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The real estate industry progresses at a slower pace than most because of how heavily the sector is anchored to the ground by "immovable" real-life buildings (as the French would say: "immobilier"). It can be prohibitively expensive to "retro-fit" existing buildings with modernised technology and design features, and when new developments take place many years can pass between inception of the concept, acquisition of the site, design and construction of a scheme, and the final realisation of the project.

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Prop-tech Predictions: the circular economy, big data and the internet of (every)thing

10 January 2017

The real estate industry progresses at a slower pace than most because of how heavily the sector is anchored to the ground by "immovable" real-life buildings (as the French would say: "immobilier").

It can be prohibitively expensive to "retro-fit" existing buildings with modernised technology and design features, and when new developments take place many years can pass between inception of the concept, acquisition of the site, design and construction of a scheme, and the final realisation of the project.

But, despite Prop-Tech's current position on the peripheries, innovation is gradually coming into the mainstream. Here are some examples of the most interesting (to my mind at least) developments in the Prop-Tech industry:

Short Term Prop-Tech Innovation (2 - 5 years)

Crowdfunding - Turning to the crowd, or even the local community, to fund property developments and investments is set to become a recognised and increasingly mainstream source of finance for property owners and developers over the coming years.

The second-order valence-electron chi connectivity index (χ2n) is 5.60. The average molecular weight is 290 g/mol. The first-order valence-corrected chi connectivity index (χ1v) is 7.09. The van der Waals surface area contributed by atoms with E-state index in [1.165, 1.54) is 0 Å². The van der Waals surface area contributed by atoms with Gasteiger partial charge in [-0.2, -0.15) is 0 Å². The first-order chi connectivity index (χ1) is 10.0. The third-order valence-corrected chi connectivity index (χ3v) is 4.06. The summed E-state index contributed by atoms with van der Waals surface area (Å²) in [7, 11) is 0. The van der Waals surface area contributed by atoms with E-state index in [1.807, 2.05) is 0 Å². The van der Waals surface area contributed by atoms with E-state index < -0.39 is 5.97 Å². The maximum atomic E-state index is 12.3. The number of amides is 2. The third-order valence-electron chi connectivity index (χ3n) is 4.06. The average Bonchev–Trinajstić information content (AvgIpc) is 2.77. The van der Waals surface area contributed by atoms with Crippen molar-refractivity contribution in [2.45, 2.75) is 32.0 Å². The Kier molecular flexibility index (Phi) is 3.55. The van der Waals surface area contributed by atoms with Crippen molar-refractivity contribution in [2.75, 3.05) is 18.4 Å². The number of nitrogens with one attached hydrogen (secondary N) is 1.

The Sharing Economy - Air B&B and Uber have already controversially upended the hotel and private transportation sectors. We can expect to see this approach to "sharing" develop further into the commercial property sector, with companies like Appear Here, for example, facilitating short term lettings of commercial and event space. Short term, flexible working and living could render commercial and residential property a higher risk/return investment than it traditionally has been, as tenants are less willing to sign up to long term leases, or commit themselves to being based in a particular part of the country.

Tech-Enabled Workspaces and Virtual Reality - VR already facilitates tours of new homes and commercial space from remote locations around the world. Soon, VR will evolve to provide reliable, immersive board room experiences for business leaders, who can "convene" within an instant wherever they may be. The use of technology to manage hot-desking and remote working is already significantly reducing the square foot per person required for organisations in the professional services industry. This is part of a wider, long term shift in which property (and making money from property) is becoming less about selling "space", and more about selling "services" - such as connectivity, communications, data harnessing and user experience.

Medium Term Prop-Tech Innovation (5 - 10 years)

Automated Residential Conveyancing - you shouldn't be distracted by the spectacular and expensive failure of the Law Society's online conveyancing portal "Veyo" in 2015. The project has been cited as failing for many reasons, one being that on-line residential conveyancing services are already offering similar products free of charge. With the increasing popularity of secure on-line digital signatures and electronic registration of transactions at the Land Registry, it is only a matter of time until process-driven, lower complexity, bulk residential transactions will be largely (or even fully) automated at very low cost.